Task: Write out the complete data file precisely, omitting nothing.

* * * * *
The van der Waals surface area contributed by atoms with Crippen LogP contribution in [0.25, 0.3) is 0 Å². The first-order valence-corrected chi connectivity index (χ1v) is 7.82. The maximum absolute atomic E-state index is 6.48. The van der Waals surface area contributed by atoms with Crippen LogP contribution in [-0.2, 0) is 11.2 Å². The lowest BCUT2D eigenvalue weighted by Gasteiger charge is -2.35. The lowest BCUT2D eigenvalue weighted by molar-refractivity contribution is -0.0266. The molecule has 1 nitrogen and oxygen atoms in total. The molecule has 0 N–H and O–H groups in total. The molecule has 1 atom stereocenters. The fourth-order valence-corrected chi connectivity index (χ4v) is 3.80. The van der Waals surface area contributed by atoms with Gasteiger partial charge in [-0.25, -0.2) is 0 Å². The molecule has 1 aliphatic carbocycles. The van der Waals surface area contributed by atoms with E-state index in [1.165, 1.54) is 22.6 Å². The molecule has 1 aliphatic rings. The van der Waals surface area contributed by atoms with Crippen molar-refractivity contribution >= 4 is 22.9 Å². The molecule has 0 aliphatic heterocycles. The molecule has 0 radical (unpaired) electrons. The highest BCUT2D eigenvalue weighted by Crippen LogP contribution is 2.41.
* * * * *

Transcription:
The van der Waals surface area contributed by atoms with Crippen LogP contribution in [0.25, 0.3) is 0 Å². The first-order valence-corrected chi connectivity index (χ1v) is 7.82. The maximum absolute atomic E-state index is 6.48. The van der Waals surface area contributed by atoms with Crippen LogP contribution in [-0.2, 0) is 11.2 Å². The lowest BCUT2D eigenvalue weighted by Gasteiger charge is -2.35. The lowest BCUT2D eigenvalue weighted by molar-refractivity contribution is -0.0266. The molecule has 1 nitrogen and oxygen atoms in total. The molecule has 0 N–H and O–H groups in total. The molecule has 1 atom stereocenters. The fourth-order valence-corrected chi connectivity index (χ4v) is 3.80. The van der Waals surface area contributed by atoms with Gasteiger partial charge in [-0.25, -0.2) is 0 Å². The molecule has 1 aliphatic carbocycles. The van der Waals surface area contributed by atoms with E-state index in [1.165, 1.54) is 22.6 Å². The molecule has 1 aliphatic rings. The van der Waals surface area contributed by atoms with Crippen molar-refractivity contribution >= 4 is 22.9 Å². The molecule has 0 aliphatic heterocycles. The molecule has 0 radical (unpaired) electrons. The highest BCUT2D eigenvalue weighted by Crippen LogP contribution is 2.41.